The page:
She emphasized the scientific and humanitarian work of the Atomic Bomb Casualty Commission that was continued when the RERF was established in 1975 when the United States and Japanese governments solidified their commitment in supporting research that would benefit the atomic-bomb survivors, as well as all mankind.  The RERF represents the longest partnership of the United States and Japanese governments in a scientific program and is a model of worldwide scientific cooperation.

Dr. Worthington extended the U.S. Government’s and especially DOE’s sincere gratitude to the atomic-bomb survivors for their understanding and support of the important work of the RERF. 

She thanked and congratulated all current and past Directors and employees of the RERF who have produced landmark studies of international significance.  Dr. Worthington also thanked DOE’s partners, the Japanese MHLW, who have worked with DOE to jointly fund the RERF.   She also mentioned that she has confidence that DOE and MHLW, together, will succeed in a continuing journey to further understand the health impacts of radiation exposure and how to best protect current and future generations.

At the 8th meeting of the RERF Board of Councilors, Dr. Worthington reminded RERF of its obligation to improve the health and welfare of the atomic-bomb survivors.  In addition, she acknowledged the necessity for future planning as new technology continues to change, and the collection of blood and tissue samples from the atomic-bomb survivors will provide research materials that can be used by succeeding generations to improve understanding the radiation health effects.

The RERF Act of Endowment states its objective “to conduct research and studies, for peaceful purposes, on medical effects of radiation on man and on diseases, which may be affected by radiation, with a view to contributing to the maintenance of the health and welfare of atomic-bomb survivors and to the enhancement of the health of all mankind.”  The results of RERF research are the primary basis for radiation protection standards throughout the world.  Radiation risk estimates rely on an accurate dosimetry system, which has been established through funding to international scientists through DOE and the Japanese MHLW.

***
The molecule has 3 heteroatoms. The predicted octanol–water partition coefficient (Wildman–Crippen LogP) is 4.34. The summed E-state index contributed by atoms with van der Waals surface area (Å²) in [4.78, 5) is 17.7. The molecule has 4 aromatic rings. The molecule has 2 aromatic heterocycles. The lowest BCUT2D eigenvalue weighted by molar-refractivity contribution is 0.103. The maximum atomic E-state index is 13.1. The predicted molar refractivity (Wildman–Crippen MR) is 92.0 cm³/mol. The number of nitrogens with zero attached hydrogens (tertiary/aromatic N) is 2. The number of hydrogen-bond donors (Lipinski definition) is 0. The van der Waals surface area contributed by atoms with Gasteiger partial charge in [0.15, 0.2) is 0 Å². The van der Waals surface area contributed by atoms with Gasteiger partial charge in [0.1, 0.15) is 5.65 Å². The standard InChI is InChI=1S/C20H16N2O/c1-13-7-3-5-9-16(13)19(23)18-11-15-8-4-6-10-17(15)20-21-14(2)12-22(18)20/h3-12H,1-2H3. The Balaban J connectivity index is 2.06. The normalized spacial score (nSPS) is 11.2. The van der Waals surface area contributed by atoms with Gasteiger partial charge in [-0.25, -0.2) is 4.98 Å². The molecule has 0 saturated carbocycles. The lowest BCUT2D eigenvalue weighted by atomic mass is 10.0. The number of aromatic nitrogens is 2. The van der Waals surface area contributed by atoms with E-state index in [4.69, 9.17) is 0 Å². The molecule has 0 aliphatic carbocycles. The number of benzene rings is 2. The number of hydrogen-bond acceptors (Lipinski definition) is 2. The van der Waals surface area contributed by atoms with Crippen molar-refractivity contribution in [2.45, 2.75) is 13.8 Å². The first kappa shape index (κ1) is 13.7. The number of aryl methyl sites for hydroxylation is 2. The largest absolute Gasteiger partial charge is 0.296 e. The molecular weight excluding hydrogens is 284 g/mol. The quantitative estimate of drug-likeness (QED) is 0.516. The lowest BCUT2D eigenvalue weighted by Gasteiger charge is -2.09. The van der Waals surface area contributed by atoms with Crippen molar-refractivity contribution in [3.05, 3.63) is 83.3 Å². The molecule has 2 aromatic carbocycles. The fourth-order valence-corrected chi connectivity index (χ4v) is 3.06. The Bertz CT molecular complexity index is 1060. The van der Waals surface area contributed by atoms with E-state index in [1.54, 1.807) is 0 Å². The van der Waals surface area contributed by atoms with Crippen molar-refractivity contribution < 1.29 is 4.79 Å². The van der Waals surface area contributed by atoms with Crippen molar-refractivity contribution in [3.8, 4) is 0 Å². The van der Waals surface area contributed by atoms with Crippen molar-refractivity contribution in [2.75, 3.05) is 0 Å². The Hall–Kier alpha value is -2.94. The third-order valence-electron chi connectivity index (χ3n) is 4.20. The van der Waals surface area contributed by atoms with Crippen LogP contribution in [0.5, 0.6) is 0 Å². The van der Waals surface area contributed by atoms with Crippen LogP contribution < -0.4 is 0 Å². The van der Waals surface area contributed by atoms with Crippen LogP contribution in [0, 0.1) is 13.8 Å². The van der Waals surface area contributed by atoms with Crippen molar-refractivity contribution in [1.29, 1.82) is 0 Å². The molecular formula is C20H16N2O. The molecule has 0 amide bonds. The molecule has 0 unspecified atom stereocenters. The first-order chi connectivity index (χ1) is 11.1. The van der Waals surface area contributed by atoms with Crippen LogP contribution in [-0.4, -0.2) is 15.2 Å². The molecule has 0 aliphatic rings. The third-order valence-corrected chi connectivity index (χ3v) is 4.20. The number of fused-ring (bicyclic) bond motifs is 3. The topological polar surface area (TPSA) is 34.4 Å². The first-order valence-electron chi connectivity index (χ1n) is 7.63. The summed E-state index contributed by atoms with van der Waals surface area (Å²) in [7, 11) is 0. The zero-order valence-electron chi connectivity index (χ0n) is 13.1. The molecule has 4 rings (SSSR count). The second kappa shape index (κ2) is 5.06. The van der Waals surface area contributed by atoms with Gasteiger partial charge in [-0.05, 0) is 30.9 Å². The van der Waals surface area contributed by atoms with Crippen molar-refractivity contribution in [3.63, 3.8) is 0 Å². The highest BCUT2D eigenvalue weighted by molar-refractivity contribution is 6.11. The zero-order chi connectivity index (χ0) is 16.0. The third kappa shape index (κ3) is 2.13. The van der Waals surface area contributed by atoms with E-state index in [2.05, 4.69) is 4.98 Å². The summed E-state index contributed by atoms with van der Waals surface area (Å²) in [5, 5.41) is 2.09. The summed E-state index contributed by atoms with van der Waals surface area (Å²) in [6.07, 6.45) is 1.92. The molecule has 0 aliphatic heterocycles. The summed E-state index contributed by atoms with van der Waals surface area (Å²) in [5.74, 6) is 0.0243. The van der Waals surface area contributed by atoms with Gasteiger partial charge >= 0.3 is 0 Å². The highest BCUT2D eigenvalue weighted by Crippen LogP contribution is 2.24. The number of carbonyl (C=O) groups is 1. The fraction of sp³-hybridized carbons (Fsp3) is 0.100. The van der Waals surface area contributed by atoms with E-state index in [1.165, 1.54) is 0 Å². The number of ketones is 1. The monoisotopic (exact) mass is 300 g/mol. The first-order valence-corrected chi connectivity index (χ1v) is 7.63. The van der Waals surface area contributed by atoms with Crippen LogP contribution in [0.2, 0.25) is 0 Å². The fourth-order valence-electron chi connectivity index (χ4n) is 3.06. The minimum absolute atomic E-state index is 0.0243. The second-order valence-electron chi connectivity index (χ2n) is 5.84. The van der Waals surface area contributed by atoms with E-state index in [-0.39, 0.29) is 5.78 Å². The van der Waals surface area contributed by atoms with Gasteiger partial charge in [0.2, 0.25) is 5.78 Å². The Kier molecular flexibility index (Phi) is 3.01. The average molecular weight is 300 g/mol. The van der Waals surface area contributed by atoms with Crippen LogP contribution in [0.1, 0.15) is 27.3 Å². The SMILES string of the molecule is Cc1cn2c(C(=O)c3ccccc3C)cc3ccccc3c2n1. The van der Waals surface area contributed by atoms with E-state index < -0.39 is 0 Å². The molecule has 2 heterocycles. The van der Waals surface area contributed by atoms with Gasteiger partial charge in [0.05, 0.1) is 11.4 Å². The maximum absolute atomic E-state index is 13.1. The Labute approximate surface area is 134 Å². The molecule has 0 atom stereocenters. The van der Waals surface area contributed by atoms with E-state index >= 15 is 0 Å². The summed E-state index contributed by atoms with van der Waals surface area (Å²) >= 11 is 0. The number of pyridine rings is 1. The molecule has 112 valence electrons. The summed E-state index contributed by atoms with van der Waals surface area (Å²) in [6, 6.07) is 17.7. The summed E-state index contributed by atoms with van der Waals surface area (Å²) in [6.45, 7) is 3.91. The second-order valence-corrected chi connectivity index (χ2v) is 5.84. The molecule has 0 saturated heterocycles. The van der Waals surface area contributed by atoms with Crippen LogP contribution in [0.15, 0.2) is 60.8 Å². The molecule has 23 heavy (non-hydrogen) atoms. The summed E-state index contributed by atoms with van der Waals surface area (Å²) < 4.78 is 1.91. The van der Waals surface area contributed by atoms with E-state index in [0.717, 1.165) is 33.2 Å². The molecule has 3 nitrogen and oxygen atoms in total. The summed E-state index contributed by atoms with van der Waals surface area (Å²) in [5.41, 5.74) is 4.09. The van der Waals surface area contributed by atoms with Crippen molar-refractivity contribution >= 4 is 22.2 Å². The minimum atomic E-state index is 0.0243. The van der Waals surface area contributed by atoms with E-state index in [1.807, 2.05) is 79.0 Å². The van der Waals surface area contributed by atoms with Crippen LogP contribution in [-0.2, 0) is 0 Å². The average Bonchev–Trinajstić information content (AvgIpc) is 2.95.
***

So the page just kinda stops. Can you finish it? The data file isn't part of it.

The core projects of RERF are the Life Span Study, the Adult Health Study, the F1 (Children of the A-bomb Survivors) Study, and the In-Utero Study.  The Life Span Study consists of a large cohort (120,000 persons) encompassing a wide range of known doses.  Risks are evaluated for cancer incidence, cancer mortality, and non-cancer effects in relation to radiation dose.  About 30 percent of the study population are still living, and about 80 percent of the survivors exposed under the age of ten are still living.  Clinical examinations of atomic-bomb survivors are conducted every 2 years in a smaller population in the Adult Health Study and provide a continuing health profile of an aging population.  In addition, blood samples are collected under informed consent for future analysis.  The F1 Study determines whether genetic effects might be apparent that could be related to parental exposures.  Thus far, no genetic effects have been observed.  The In-Utero Study is a unique evaluation of the lifetime health experience of those who were in-utero at the time of the bombings (about 3,600 persons).  Further information about RERF can be obtained at http://www.rerf.or.jp.